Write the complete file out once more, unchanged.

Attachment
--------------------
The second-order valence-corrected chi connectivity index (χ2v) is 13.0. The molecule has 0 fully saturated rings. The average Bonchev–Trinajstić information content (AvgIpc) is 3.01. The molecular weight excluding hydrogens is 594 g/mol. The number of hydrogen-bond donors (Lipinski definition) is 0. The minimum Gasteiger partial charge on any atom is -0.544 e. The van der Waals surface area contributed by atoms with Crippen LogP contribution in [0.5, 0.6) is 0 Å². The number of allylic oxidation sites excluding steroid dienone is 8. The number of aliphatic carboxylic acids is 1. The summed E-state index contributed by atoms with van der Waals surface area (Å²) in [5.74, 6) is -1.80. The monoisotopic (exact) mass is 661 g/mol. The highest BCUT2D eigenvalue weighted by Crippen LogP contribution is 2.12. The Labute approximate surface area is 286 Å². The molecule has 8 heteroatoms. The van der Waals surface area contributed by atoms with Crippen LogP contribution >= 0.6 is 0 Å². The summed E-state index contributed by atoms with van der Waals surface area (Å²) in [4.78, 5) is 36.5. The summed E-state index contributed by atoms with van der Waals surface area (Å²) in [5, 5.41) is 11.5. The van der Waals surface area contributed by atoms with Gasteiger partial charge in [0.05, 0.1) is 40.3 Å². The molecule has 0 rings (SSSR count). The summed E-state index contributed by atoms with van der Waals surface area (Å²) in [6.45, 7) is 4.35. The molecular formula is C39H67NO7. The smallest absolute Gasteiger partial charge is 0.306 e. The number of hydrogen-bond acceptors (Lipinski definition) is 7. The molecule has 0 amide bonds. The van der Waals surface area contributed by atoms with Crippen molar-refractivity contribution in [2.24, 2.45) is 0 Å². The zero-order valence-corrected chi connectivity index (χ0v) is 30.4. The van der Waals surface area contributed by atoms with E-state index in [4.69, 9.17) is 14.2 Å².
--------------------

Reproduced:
The second-order valence-corrected chi connectivity index (χ2v) is 13.0. The molecule has 0 fully saturated rings. The average Bonchev–Trinajstić information content (AvgIpc) is 3.01. The molecular weight excluding hydrogens is 594 g/mol. The number of hydrogen-bond donors (Lipinski definition) is 0. The minimum Gasteiger partial charge on any atom is -0.544 e. The van der Waals surface area contributed by atoms with Crippen LogP contribution in [0.5, 0.6) is 0 Å². The number of allylic oxidation sites excluding steroid dienone is 8. The number of aliphatic carboxylic acids is 1. The summed E-state index contributed by atoms with van der Waals surface area (Å²) in [5.74, 6) is -1.80. The monoisotopic (exact) mass is 661 g/mol. The highest BCUT2D eigenvalue weighted by Crippen LogP contribution is 2.12. The Labute approximate surface area is 286 Å². The molecule has 8 heteroatoms. The van der Waals surface area contributed by atoms with Crippen LogP contribution >= 0.6 is 0 Å². The summed E-state index contributed by atoms with van der Waals surface area (Å²) in [4.78, 5) is 36.5. The summed E-state index contributed by atoms with van der Waals surface area (Å²) in [5, 5.41) is 11.5. The van der Waals surface area contributed by atoms with Gasteiger partial charge in [0.05, 0.1) is 40.3 Å². The molecule has 0 rings (SSSR count). The summed E-state index contributed by atoms with van der Waals surface area (Å²) in [6.45, 7) is 4.35. The molecular formula is C39H67NO7. The smallest absolute Gasteiger partial charge is 0.306 e. The number of hydrogen-bond acceptors (Lipinski definition) is 7. The molecule has 0 amide bonds. The van der Waals surface area contributed by atoms with Crippen molar-refractivity contribution in [2.24, 2.45) is 0 Å². The zero-order valence-corrected chi connectivity index (χ0v) is 30.4. The van der Waals surface area contributed by atoms with E-state index in [4.69, 9.17) is 14.2 Å².